The Bush administration has since repeatedly claimed that the U.S. government does not have the power to set the date of the verdict. But as Media Matters for America has noted, some of the media outlets reporting this assertion have left out facts that undermine this claim. For instance, a January 25 Washington Post article reported that the "U.S. Embassy and the U.S. Regime Crimes Liaison Office run much of the day-to-day arrangements for the trial." And a May 21 New York Times article described the "American influence" on the SICT as "undeniably pervasive, with about 90 percent of the $145 million in annual costs for the court and associated investigations paid for by the United States Justice Department, and lawyers sent by Washington acting as advisers."
Nonetheless, in the wake of the November 5 verdict, several print outlets reported the White House's denials of any involvement in the trial, while failing to inform readers of the U.S. government's "pervasive" role in conducting the trial, the recent rescheduling of the verdict to two days before the election, and the SICT's decision to announce the ruling and sentence without having completed the full verdict.
- AP: In a November 5 article on the verdict, staff writer Jennifer Loven uncritically quoted White House press secretary Tony Snow calling allegations of the verdict's political timing "absolutely crazy," as did staff writer Deb Riechmann in a separate article on the domestic response. Moreover, Loven reported that U.S. officials have "always denied direct involvement in the trial" -- a claim directly contradicted by the reporting from the Post and Times noted above. In an article published the same day, staff writers Steven R. Hurst and Hamza Hendawi similarly reported that the White House "denied the U.S. had been 'scheming' to have the historic verdict announced two days before American midterm elections" and further noted that the "United States has denied direct involvement in the trial."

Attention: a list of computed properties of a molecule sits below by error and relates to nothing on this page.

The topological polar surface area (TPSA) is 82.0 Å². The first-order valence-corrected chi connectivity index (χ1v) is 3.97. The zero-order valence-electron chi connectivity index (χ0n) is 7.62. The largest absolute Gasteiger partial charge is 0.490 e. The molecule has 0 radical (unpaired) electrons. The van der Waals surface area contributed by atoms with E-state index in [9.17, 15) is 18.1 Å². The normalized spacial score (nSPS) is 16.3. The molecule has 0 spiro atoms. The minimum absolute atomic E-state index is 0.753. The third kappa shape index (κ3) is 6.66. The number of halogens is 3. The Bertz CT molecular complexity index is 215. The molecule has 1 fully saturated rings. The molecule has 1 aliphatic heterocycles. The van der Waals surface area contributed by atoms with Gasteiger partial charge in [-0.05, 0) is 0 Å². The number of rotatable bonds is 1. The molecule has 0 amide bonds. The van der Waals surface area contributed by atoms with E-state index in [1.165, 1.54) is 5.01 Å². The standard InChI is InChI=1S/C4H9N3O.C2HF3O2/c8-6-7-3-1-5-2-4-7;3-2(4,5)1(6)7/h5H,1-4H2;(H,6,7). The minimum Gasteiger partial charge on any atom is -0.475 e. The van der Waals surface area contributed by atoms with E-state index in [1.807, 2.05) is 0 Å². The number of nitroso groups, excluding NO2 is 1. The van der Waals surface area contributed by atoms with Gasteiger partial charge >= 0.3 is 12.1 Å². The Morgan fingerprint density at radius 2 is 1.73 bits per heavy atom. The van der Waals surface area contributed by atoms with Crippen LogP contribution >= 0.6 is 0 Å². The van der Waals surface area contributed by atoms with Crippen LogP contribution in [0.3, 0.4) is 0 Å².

- Los Angeles Times: A November 6 article by Times staff writers James Gerstenzang and Tom Hamburger reported that Snow called suggestions of political timing "preposterous" and quoted a U.S. adviser to the trial saying, "I know everyone wants to read into this some sinister plot. ... But it's just not there."